With the rise in popularity of iPads and other mobile devices, the argument has grown in strength that the printing industry is dying. Consumers can receive worldwide updates from the internet, so why purchase old fashioned newspapers and magazines? However, there are still many experts in the field who state the exact opposite. By making necessary adjustments, print can find new ways to thrive by integrating new technology with the old.

Angela Johnson wrote a contribution piece for Yahoo News about why she quit the printing industry. According to Johnson, it was time to leave a dying industry, and she felt that moving into healthcare was the right shift for her to make.

However, Peter Houston countered with his own argument on his blog “Flipping Pages.” While Houston stated he wished Johnson the best of luck, he vehemently disagreed with her stance that the printing industry was dying. Instead, he explained, it’s simply changing.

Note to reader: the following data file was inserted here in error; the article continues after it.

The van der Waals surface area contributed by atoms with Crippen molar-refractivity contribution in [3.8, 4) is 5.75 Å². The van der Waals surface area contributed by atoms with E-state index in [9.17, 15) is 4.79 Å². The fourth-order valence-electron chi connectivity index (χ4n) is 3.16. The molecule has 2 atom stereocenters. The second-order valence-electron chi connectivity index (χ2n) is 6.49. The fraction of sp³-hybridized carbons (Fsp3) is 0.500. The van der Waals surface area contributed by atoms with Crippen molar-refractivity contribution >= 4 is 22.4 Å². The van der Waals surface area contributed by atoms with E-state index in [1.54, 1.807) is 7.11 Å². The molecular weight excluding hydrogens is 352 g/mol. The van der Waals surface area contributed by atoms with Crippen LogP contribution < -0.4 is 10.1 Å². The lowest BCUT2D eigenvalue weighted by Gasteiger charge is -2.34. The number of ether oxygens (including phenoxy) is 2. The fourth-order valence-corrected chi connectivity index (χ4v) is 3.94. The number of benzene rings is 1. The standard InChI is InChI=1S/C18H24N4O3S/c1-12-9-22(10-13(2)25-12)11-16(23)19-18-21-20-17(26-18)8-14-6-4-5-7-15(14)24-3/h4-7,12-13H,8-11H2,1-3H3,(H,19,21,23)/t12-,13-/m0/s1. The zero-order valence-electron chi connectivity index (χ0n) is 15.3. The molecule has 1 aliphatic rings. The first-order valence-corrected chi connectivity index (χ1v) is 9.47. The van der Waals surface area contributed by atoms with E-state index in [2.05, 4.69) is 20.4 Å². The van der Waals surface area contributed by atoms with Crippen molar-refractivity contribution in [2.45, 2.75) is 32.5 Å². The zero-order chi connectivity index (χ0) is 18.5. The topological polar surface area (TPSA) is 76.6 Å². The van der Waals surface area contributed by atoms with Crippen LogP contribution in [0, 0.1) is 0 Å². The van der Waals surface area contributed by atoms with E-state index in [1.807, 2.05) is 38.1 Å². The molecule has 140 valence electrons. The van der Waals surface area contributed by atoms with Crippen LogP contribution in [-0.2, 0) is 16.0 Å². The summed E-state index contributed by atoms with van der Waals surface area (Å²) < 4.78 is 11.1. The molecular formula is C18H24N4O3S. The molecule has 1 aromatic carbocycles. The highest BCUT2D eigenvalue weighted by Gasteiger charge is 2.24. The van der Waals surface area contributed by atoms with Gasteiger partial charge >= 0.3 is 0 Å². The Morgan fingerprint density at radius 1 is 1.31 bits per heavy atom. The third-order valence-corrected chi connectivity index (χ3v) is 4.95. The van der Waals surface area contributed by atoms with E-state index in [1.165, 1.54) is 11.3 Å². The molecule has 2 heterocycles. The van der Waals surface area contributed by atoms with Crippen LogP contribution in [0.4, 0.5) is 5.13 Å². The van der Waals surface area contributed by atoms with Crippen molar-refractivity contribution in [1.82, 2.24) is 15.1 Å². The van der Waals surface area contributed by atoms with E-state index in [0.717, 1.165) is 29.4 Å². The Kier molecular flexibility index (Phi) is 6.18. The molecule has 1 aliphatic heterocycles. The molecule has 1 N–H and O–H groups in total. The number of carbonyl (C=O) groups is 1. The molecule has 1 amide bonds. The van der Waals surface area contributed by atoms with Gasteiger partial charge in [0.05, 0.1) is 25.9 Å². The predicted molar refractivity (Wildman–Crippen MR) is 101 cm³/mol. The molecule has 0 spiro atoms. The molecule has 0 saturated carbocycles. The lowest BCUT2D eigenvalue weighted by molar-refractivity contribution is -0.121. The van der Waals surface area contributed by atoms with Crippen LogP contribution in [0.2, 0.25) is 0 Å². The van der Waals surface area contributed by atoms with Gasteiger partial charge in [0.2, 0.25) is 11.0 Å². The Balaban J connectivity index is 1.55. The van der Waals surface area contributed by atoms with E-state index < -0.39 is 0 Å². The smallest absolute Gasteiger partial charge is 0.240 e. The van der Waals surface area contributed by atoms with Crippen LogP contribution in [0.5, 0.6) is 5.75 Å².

“No question that the printing industry is under huge pressure, holding prices and shaving margins to compete,” Houston wrote. “But again, this is true of many industries right now – from printing to healthcare, from technology manufacturing to window cleaning. Unfortunately, the sacrifice of quality is also common, but it is a symptom of short-sighted management, not of a dying industry.”

Houston said that the description of a paperless office is a myth, asking his readers to look at their desks and see if they have paper on it. But even if there is less of a need for physical product, he explained that it doesn’t mean the need for design has disappeared.

In order to continuously provide customers with quality product, companies would be well-advised in invest in professional laminating machines. These, along with paper folding machines, can create durable and polished items that can keep businesses ahead of their competition.